What does the ozone layer do?

Short Answer: The ozone layer protects the DNA of all surface dwelling life, by absorbing UltraViolet-B from our Sun.

More detail
The ozone layer is the product of very short wave Ultraviolet light (UV-B) breaking apart oxygen molecules. When ozone is formed, it serves to block energetic UV (UV-B) that other molecules don't, and acts to moderate day / night temperature swings a little bit.
Ozone absorbs UV-B, which would otherwise damage our DNA, and the DNA of all surface dwellers on Earth (including phytoplankton in the oceans). This absorption of UV-B or more energetic light breaks the ozone down into an oxygen molecule and a single oxygen atom. A few of these fragments reassemble as ozone. But primarily UV-B is required to break apart more oxygen to make replacement ozone.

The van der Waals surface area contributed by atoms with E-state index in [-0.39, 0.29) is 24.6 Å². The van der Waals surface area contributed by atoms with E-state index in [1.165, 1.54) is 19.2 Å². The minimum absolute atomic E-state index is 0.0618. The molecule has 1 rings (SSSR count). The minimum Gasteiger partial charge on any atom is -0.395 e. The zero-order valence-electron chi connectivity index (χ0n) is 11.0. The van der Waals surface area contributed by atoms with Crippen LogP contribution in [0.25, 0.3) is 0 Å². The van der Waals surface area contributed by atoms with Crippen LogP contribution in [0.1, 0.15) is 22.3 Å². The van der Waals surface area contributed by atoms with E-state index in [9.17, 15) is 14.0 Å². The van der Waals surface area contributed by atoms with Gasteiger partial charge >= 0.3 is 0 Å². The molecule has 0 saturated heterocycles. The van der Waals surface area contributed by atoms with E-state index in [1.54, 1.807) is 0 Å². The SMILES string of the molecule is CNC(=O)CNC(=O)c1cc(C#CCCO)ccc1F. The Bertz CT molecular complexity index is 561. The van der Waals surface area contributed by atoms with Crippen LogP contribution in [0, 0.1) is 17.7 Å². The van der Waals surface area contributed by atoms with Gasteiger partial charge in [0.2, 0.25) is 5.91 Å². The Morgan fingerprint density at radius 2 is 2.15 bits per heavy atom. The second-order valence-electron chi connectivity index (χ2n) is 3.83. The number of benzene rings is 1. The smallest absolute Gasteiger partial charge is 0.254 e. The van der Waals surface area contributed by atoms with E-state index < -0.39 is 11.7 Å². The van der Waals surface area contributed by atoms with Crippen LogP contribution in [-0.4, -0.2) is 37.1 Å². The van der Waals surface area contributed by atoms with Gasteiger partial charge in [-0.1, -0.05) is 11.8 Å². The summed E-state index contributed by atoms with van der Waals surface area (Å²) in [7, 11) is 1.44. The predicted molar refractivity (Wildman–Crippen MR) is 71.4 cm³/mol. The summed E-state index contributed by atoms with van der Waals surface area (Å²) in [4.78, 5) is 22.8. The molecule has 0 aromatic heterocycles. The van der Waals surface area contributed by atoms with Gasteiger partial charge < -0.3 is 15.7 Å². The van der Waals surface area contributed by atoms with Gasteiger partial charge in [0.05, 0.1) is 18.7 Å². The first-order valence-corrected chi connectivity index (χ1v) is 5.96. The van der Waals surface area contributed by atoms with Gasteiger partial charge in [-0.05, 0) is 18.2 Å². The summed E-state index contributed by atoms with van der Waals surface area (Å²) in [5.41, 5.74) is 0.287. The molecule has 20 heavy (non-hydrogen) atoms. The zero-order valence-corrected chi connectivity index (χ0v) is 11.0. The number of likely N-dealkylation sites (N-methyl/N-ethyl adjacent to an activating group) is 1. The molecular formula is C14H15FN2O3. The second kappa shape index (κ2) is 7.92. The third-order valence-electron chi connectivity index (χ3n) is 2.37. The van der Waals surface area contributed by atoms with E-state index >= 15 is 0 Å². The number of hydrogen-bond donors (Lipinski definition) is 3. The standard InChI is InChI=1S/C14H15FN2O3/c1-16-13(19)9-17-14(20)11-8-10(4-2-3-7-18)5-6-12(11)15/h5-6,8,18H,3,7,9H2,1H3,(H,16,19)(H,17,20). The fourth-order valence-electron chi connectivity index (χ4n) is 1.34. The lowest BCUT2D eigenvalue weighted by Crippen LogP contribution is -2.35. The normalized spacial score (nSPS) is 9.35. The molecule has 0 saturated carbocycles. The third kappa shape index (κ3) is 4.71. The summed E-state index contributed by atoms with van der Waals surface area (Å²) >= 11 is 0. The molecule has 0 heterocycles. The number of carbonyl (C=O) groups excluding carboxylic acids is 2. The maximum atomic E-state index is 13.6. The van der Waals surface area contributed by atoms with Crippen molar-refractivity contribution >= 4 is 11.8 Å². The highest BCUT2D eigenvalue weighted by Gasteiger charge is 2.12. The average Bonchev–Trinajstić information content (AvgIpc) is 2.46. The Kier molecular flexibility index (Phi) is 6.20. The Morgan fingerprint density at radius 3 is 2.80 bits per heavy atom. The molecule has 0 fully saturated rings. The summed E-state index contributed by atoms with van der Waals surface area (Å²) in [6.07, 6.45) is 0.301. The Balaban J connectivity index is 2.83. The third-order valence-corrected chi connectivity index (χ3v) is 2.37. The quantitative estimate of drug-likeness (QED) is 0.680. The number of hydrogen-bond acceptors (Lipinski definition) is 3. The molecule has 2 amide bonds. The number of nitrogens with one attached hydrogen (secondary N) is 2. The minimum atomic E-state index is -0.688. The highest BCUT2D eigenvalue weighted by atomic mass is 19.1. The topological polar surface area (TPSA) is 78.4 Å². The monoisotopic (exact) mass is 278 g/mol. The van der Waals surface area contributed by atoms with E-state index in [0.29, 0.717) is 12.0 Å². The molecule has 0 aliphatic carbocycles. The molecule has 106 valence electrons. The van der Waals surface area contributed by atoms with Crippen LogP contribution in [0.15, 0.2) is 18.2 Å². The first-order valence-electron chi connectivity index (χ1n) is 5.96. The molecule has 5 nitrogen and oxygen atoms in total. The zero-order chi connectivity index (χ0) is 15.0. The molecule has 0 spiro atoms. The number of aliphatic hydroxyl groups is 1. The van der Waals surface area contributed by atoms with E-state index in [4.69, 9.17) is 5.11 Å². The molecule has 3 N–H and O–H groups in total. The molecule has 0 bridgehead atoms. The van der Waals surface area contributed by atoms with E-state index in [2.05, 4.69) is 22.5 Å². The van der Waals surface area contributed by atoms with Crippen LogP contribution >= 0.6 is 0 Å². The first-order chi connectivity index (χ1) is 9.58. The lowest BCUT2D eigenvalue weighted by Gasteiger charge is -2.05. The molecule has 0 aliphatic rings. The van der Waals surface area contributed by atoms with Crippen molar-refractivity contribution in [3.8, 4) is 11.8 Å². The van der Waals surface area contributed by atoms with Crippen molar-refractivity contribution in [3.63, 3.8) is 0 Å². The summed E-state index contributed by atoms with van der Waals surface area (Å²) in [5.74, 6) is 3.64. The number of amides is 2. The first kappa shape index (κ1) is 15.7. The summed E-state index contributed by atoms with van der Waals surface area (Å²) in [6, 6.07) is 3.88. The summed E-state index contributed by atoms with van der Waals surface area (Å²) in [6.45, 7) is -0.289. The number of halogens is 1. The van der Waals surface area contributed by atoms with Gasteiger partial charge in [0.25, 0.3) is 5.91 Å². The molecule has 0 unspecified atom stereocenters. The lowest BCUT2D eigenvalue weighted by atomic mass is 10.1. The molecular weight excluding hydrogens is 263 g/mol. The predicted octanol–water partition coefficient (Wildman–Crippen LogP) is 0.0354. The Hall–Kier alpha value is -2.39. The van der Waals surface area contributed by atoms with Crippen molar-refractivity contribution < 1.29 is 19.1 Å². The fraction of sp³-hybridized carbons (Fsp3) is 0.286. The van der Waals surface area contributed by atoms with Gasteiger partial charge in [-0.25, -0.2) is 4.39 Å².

The ozone layer is like a blanket that shields Earth (not just the living things). It is a "greenhouse gas" that moderates day / night temperature swings, and allows the "heat" of the nitrogen and oxygen at altitude to be radiated away (both up and down).

Diseases that increase as the ozone layer gets thinner...
  • cataracts
  • skin cancer (melanoma)
  • cancer in general
  • malnutrition / starvation (since our food crops are similarly attacked)